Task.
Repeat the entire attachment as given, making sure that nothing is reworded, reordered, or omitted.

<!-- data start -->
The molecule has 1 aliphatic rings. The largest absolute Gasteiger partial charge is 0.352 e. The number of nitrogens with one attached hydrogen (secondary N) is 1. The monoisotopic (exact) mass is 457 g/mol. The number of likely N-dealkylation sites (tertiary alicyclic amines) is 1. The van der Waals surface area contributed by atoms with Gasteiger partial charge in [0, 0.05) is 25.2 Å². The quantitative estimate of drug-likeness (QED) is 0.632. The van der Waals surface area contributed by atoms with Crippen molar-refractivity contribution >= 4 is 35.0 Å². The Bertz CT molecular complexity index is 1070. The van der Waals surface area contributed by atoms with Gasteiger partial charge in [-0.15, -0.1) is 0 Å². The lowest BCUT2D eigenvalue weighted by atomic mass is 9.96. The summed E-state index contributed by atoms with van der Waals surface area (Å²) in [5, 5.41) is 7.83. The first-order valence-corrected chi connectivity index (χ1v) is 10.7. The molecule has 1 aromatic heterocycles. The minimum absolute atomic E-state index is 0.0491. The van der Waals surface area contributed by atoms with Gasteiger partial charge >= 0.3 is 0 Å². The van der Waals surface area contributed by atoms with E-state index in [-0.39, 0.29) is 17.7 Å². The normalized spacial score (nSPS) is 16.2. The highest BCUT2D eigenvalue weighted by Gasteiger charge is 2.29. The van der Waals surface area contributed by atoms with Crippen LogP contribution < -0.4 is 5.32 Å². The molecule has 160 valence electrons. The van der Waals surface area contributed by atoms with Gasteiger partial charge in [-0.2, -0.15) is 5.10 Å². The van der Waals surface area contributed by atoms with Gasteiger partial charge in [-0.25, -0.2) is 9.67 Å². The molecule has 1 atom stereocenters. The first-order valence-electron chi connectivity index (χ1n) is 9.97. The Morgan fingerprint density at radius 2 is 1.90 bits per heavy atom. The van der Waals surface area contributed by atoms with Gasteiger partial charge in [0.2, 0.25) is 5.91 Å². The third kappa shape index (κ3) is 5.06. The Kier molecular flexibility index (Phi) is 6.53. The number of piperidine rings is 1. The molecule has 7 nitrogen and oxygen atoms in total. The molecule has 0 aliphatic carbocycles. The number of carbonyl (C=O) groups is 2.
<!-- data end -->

The molecule has 1 aliphatic rings. The largest absolute Gasteiger partial charge is 0.352 e. The number of nitrogens with one attached hydrogen (secondary N) is 1. The monoisotopic (exact) mass is 457 g/mol. The number of likely N-dealkylation sites (tertiary alicyclic amines) is 1. The van der Waals surface area contributed by atoms with Gasteiger partial charge in [0, 0.05) is 25.2 Å². The quantitative estimate of drug-likeness (QED) is 0.632. The van der Waals surface area contributed by atoms with Crippen molar-refractivity contribution >= 4 is 35.0 Å². The Bertz CT molecular complexity index is 1070. The van der Waals surface area contributed by atoms with Gasteiger partial charge in [-0.15, -0.1) is 0 Å². The lowest BCUT2D eigenvalue weighted by atomic mass is 9.96. The summed E-state index contributed by atoms with van der Waals surface area (Å²) in [5, 5.41) is 7.83. The first-order valence-corrected chi connectivity index (χ1v) is 10.7. The molecule has 1 aromatic heterocycles. The minimum absolute atomic E-state index is 0.0491. The van der Waals surface area contributed by atoms with Gasteiger partial charge >= 0.3 is 0 Å². The van der Waals surface area contributed by atoms with E-state index in [-0.39, 0.29) is 17.7 Å². The normalized spacial score (nSPS) is 16.2. The highest BCUT2D eigenvalue weighted by Gasteiger charge is 2.29. The van der Waals surface area contributed by atoms with Crippen LogP contribution < -0.4 is 5.32 Å². The molecule has 160 valence electrons. The van der Waals surface area contributed by atoms with Gasteiger partial charge in [-0.2, -0.15) is 5.10 Å². The van der Waals surface area contributed by atoms with Gasteiger partial charge in [-0.25, -0.2) is 9.67 Å². The molecule has 1 atom stereocenters. The first-order valence-electron chi connectivity index (χ1n) is 9.97. The Morgan fingerprint density at radius 2 is 1.90 bits per heavy atom. The van der Waals surface area contributed by atoms with Gasteiger partial charge in [0.2, 0.25) is 5.91 Å². The third kappa shape index (κ3) is 5.06. The Kier molecular flexibility index (Phi) is 6.53. The number of piperidine rings is 1. The molecule has 7 nitrogen and oxygen atoms in total. The molecule has 0 aliphatic carbocycles. The number of carbonyl (C=O) groups is 2.